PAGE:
The Australian Bushfire market size is approximately AU $400 million per annum and continues to grow with the expansion of "bushfire prone areas". The predominant use of radiata pine to manufacture the durable Flame retardant [dFR] treated wood products is ideally suited as resource (forests) are readily available in Australia, NZ and Chile. Radiata pine it is a regenerative product, relatively low cost and can be readily treated and processed using existing plant and equipment. Both the operating and capital costs to integrate into an existing treatment/wood processing operating is relatively low. The added value to producing a durable Flame Retardant treated wood product is multi-faceted in terms of providing value at the forest (feedstock), chemical manufacture, chemical treatment, wood processing and many more distribution and storage add-ons.

The application for durable Flame Retardant [dFR] wood products includes a wide of outdoor applications including; decking, fencing, structural bearers/joists, landscape and primed products including; weatherboards and trim boards. Also there is the application to provide durable Flame Retardant [dFR] treated wood products into higher retention applications such as fencing, posts and transmission poles and others

The USA Forest fire market is in excess of US $1.5 billion per annum and continues to grow exponentially. Similarly, the USA Forest Fire market for the use of durable Flame Retardant [dFR] treated wood products that meets the relevant USA Standards and could be produced in the same way that the product is produced for the Australian Bushfire market, as the testing requirements are very similar.

With a durable Flame Retardant [dFR] treated wood and a durable Flame Retardant [dFR] or Flame Retardant [FR] thermally modified timber (TMT) it is the inorganic metal oxide component that provide increased fire retardancy to the treated wood.

For 'Impregnation Modification' to occur, the impregnant molecules (chemical(s) must be of a sufficiently small size by which to enter the cell wall (pore diameter less than 5nm). As the wood swells the void volume ('micro-pores') in the cell wall increases which are then filled with liquid chemical(s) (called 'working solution') which fixes chemically via various reaction mechanisms.

From the above, it can be seen that there is a need for an enhanced performance of wood and engineered wood products (EWP) using varying combinations of wood preservatives (durabil ity) and flame retardants [FR] or at least provides the public with a useful choice.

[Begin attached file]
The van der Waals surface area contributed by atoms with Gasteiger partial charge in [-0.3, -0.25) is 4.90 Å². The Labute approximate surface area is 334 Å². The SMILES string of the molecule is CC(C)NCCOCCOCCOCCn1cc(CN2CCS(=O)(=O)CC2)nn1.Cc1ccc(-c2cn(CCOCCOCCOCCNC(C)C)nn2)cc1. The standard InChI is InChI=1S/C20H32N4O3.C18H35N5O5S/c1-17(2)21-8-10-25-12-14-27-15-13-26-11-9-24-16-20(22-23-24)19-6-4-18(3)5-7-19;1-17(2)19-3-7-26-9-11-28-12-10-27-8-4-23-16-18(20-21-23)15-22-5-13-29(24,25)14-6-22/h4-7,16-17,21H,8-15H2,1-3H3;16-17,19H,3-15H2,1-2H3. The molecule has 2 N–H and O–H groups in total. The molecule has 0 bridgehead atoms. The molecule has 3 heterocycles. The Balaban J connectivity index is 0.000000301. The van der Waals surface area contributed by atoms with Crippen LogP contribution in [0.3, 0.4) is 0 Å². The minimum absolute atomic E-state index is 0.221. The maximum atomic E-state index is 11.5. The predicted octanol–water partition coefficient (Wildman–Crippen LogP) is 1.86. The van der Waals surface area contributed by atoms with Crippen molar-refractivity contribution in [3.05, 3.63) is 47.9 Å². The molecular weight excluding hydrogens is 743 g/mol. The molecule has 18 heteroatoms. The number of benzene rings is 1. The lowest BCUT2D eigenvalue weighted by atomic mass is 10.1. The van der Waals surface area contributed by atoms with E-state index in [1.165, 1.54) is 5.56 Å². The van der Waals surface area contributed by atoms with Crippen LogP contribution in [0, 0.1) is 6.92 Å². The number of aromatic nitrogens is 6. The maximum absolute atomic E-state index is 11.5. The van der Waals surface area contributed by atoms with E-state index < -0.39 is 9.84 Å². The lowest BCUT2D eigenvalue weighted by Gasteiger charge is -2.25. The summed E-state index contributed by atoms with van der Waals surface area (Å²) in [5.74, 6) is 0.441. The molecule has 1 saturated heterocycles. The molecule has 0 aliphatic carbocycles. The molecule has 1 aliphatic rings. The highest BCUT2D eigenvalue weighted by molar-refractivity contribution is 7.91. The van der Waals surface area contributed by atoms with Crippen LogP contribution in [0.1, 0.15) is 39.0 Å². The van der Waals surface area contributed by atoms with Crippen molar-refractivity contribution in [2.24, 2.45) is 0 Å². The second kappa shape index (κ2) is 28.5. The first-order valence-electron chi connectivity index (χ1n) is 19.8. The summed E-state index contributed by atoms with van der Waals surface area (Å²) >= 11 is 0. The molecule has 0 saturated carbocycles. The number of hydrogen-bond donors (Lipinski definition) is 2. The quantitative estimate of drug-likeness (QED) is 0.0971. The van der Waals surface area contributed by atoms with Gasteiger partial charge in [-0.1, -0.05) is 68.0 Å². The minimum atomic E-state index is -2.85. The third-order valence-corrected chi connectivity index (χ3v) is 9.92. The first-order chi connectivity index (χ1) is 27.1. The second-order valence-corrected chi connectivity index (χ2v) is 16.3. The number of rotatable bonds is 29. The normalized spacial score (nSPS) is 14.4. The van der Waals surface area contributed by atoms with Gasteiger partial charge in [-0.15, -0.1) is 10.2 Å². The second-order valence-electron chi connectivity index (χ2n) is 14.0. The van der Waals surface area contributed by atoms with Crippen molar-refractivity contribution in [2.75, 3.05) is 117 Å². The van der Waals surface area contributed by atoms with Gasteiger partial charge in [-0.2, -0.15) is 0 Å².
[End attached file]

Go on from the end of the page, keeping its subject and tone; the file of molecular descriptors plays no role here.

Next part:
Further aspects and advantages of the treatment method or process and wood products thereof will become apparent from the ensuing description that is given by way of example only.

SUMMARY

Described herein is an enhanced performance of wood and engineered wood products using combined durability and flame retardancy that comprises several aspects. Firstly, in the product formulation to produce a durable Flame Retardant [dFR] single phase 'working solution' for chemical impregnation. Secondly, the wood impregnation treatment process and thirdly, the heat (fixation) process which ensures that the impregnated chemicals are firmly fixed into the wood structure.

In a first aspect there is provided a process of imparting enhanced durability and fire retardancy properties to lignocellulosic material comprising:

a wood preservative; and

a flame retardant [FR], consisting of alkali metal silicates and/or alkali metal aluminates that utilises an impregnation treatment process and/or spray, immersion, deluge system such that there is chemical penetration into the cellular internal voids of the lignocellulosic material which becomes insoluble (fixed) on subsequent heating steps.

In a second aspect there is provided a lignocellulosic material product produced by the process of imparting enhanced durability and fire retardancy properties the lignocellulosic material comprising: a wood preservative;

a flame retardant [FR], consisting of alkali metal silicates and/or alkali metal aluminates that utilises an impregnation treatment process and/or spray, immersion, deluge system such that there is chemical penetration into the cellular internal voids of the lignocellulosic material which becomes insoluble (fixed) on subsequent heating steps.